Jews have a responsibility to campaign for the rights of gypsies and travellers because of a historical kinship, maintains the director of a Jewish human rights charity.
René Cassin's Simone Abel has put travellers' rights at the forefront of her organisation's campaigning since joining the charity last year. Ms Abel, who trained as a lawyer, said: "There's a very clear historical overlap of times when Jews and gypsies have been targets of prejudice. Our communities are similar sizes. We have both faced discrimination pre- and post-Holocaust, and been denied basic human rights. The majority of gypsies in Nazi Europe were exterminated alongside Jews."
The issue is back on the news agenda because of controversy over Dale Farm in Essex, an Irish traveller site which is home to more than 1,000 people, who the council have voted to evict by the end of August. The land is classified as green belt and homes have been built there without planning permission. The council has promised to rehouse those made homeless. René Cassin plans to lobby the council and the government on the issue, alongside gypsy organisation Friends, Families and Travellers (FFT).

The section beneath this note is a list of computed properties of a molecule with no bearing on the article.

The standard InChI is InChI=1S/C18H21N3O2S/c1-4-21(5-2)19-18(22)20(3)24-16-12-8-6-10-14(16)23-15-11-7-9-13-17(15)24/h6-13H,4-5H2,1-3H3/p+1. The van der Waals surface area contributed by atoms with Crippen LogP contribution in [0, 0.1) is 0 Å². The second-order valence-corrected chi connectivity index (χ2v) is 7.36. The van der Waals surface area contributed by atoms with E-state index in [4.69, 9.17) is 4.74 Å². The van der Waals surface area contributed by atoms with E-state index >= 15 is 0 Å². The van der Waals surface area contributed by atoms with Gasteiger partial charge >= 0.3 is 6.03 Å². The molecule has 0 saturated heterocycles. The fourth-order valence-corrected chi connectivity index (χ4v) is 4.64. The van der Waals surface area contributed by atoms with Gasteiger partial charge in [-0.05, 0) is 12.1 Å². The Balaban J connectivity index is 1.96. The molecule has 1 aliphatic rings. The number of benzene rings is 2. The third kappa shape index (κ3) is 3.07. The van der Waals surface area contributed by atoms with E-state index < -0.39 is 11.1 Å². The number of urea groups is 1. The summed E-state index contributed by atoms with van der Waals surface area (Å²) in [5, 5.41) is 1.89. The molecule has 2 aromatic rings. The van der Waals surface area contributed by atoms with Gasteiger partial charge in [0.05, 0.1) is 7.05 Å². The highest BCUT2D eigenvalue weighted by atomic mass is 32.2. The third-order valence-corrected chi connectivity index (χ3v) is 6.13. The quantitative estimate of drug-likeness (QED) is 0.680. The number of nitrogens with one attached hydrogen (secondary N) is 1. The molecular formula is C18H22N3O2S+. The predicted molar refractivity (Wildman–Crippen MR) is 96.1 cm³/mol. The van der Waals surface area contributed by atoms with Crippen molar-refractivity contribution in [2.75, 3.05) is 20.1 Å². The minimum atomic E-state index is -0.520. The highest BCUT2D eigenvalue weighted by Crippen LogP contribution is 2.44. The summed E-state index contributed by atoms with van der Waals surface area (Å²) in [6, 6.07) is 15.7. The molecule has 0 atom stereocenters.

"We are deeply concerned about the proposed eviction, and more broadly, the use of the Localism Bill to bring in legislation that will make it harder for long-term inhabitants of sites to continue living there," Ms Abel said.
"There is an obvious risk when local people are given the power to decide who lives in their area. Discrimination against gypsies and travellers is widespread in our society. The majority is not always right, as Jewish people know only too well."
René Cassin is recruiting lawyers to work pro bono on traveller cases and lobby the government to enshrine gypsy and traveller property rights into legislation. It is also developing an educational programme with FFT on the issue, which they hope to bring to Jewish schools. It will include a theatrical production, presentations by Holocaust survivors and an online resource on the lack of human rights protection for travellers. FFT's Chris Whitwell noted a "shared history of persecution" with the Jewish community. The vast majority of research into the Roma genocide has been carried out by Jewish academics. Romany professor Ian Hancock described the Jewish community as "practically the only friends we have, and we recognise that".